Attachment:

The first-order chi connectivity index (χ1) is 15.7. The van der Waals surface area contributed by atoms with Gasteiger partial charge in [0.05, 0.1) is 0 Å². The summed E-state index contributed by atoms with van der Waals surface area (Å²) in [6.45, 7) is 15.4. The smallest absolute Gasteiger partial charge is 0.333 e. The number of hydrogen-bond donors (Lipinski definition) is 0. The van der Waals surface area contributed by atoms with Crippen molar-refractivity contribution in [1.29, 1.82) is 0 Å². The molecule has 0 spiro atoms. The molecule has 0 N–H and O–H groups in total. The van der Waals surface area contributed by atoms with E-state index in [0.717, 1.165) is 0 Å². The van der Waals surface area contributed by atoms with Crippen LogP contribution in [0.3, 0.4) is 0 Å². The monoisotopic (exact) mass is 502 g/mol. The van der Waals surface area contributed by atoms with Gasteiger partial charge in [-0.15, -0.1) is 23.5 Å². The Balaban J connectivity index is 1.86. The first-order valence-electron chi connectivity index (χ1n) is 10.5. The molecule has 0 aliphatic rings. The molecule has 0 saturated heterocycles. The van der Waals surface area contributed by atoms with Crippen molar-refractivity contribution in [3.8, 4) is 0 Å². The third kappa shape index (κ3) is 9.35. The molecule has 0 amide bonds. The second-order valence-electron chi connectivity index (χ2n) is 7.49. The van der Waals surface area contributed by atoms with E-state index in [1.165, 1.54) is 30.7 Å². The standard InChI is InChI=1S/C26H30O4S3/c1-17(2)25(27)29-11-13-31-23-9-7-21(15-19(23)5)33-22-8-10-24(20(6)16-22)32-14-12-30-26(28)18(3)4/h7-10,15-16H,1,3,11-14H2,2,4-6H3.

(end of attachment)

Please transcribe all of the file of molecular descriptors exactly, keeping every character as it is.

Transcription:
The first-order chi connectivity index (χ1) is 15.7. The van der Waals surface area contributed by atoms with Gasteiger partial charge in [0.05, 0.1) is 0 Å². The summed E-state index contributed by atoms with van der Waals surface area (Å²) in [6.45, 7) is 15.4. The smallest absolute Gasteiger partial charge is 0.333 e. The number of hydrogen-bond donors (Lipinski definition) is 0. The van der Waals surface area contributed by atoms with Crippen molar-refractivity contribution in [1.29, 1.82) is 0 Å². The molecule has 0 spiro atoms. The molecule has 0 N–H and O–H groups in total. The van der Waals surface area contributed by atoms with E-state index in [0.717, 1.165) is 0 Å². The van der Waals surface area contributed by atoms with Crippen LogP contribution in [0.3, 0.4) is 0 Å². The monoisotopic (exact) mass is 502 g/mol. The van der Waals surface area contributed by atoms with Gasteiger partial charge in [-0.15, -0.1) is 23.5 Å². The Balaban J connectivity index is 1.86. The first-order valence-electron chi connectivity index (χ1n) is 10.5. The molecule has 0 aliphatic rings. The molecule has 0 saturated heterocycles. The van der Waals surface area contributed by atoms with Crippen molar-refractivity contribution in [3.8, 4) is 0 Å². The third kappa shape index (κ3) is 9.35. The molecule has 0 amide bonds. The second-order valence-electron chi connectivity index (χ2n) is 7.49. The van der Waals surface area contributed by atoms with E-state index in [1.165, 1.54) is 30.7 Å². The standard InChI is InChI=1S/C26H30O4S3/c1-17(2)25(27)29-11-13-31-23-9-7-21(15-19(23)5)33-22-8-10-24(20(6)16-22)32-14-12-30-26(28)18(3)4/h7-10,15-16H,1,3,11-14H2,2,4-6H3.